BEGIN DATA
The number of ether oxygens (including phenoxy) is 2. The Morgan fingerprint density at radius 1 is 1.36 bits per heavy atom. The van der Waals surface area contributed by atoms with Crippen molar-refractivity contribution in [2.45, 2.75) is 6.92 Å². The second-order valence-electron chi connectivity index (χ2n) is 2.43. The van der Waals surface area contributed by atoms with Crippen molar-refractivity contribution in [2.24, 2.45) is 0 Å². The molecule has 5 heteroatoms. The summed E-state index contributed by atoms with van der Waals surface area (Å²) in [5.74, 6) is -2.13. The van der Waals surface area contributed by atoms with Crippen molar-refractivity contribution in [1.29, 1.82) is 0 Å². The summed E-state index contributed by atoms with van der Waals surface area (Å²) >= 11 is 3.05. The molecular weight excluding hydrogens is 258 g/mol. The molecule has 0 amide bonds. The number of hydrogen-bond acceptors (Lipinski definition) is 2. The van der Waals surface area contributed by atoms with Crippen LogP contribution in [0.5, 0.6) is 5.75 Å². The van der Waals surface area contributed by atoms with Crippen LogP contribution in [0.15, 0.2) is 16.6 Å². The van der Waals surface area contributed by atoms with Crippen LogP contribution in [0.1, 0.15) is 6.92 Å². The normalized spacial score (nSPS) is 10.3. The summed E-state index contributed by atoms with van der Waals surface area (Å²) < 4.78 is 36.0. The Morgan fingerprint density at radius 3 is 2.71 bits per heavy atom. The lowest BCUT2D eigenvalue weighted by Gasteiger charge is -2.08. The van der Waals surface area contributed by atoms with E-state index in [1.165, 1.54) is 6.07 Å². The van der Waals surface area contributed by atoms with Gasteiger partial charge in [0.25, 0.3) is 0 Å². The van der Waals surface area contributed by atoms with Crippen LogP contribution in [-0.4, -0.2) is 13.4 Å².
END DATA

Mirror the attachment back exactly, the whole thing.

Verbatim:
The number of ether oxygens (including phenoxy) is 2. The Morgan fingerprint density at radius 1 is 1.36 bits per heavy atom. The van der Waals surface area contributed by atoms with Crippen molar-refractivity contribution in [2.45, 2.75) is 6.92 Å². The second-order valence-electron chi connectivity index (χ2n) is 2.43. The van der Waals surface area contributed by atoms with Crippen molar-refractivity contribution in [2.24, 2.45) is 0 Å². The molecule has 5 heteroatoms. The summed E-state index contributed by atoms with van der Waals surface area (Å²) in [5.74, 6) is -2.13. The van der Waals surface area contributed by atoms with Crippen molar-refractivity contribution in [1.29, 1.82) is 0 Å². The summed E-state index contributed by atoms with van der Waals surface area (Å²) >= 11 is 3.05. The molecular weight excluding hydrogens is 258 g/mol. The molecule has 0 amide bonds. The number of hydrogen-bond acceptors (Lipinski definition) is 2. The van der Waals surface area contributed by atoms with Crippen LogP contribution in [0.5, 0.6) is 5.75 Å². The van der Waals surface area contributed by atoms with Crippen LogP contribution in [0.15, 0.2) is 16.6 Å². The van der Waals surface area contributed by atoms with Crippen LogP contribution in [0.1, 0.15) is 6.92 Å². The normalized spacial score (nSPS) is 10.3. The summed E-state index contributed by atoms with van der Waals surface area (Å²) < 4.78 is 36.0. The Morgan fingerprint density at radius 3 is 2.71 bits per heavy atom. The lowest BCUT2D eigenvalue weighted by Gasteiger charge is -2.08. The van der Waals surface area contributed by atoms with E-state index in [1.165, 1.54) is 6.07 Å². The van der Waals surface area contributed by atoms with Gasteiger partial charge in [0.25, 0.3) is 0 Å². The van der Waals surface area contributed by atoms with Crippen LogP contribution in [-0.4, -0.2) is 13.4 Å².